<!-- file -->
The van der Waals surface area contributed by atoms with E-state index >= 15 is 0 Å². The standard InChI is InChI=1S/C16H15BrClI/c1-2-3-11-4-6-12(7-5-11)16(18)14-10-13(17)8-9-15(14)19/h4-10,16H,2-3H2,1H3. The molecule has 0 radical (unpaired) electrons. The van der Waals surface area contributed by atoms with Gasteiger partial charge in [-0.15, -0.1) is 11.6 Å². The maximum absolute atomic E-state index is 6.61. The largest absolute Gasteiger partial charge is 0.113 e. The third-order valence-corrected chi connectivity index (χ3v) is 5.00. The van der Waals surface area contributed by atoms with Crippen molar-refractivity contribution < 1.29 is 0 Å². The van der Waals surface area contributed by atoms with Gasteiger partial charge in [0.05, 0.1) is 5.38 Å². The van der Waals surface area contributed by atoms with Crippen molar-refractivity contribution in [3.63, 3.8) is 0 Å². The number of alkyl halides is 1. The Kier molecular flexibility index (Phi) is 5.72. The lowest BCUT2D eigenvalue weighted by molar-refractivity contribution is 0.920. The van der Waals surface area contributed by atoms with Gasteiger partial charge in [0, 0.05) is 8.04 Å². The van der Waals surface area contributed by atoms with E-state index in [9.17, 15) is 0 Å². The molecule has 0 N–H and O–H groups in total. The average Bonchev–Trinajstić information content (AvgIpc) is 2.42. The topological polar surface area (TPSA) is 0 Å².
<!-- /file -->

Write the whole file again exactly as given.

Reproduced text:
The van der Waals surface area contributed by atoms with E-state index >= 15 is 0 Å². The standard InChI is InChI=1S/C16H15BrClI/c1-2-3-11-4-6-12(7-5-11)16(18)14-10-13(17)8-9-15(14)19/h4-10,16H,2-3H2,1H3. The molecule has 0 radical (unpaired) electrons. The van der Waals surface area contributed by atoms with Gasteiger partial charge in [-0.15, -0.1) is 11.6 Å². The maximum absolute atomic E-state index is 6.61. The largest absolute Gasteiger partial charge is 0.113 e. The third-order valence-corrected chi connectivity index (χ3v) is 5.00. The van der Waals surface area contributed by atoms with Crippen molar-refractivity contribution < 1.29 is 0 Å². The van der Waals surface area contributed by atoms with Gasteiger partial charge in [0.05, 0.1) is 5.38 Å². The van der Waals surface area contributed by atoms with Crippen molar-refractivity contribution in [3.63, 3.8) is 0 Å². The number of alkyl halides is 1. The Kier molecular flexibility index (Phi) is 5.72. The lowest BCUT2D eigenvalue weighted by molar-refractivity contribution is 0.920. The van der Waals surface area contributed by atoms with Gasteiger partial charge in [0, 0.05) is 8.04 Å². The van der Waals surface area contributed by atoms with E-state index in [9.17, 15) is 0 Å². The molecule has 0 N–H and O–H groups in total. The average Bonchev–Trinajstić information content (AvgIpc) is 2.42. The topological polar surface area (TPSA) is 0 Å².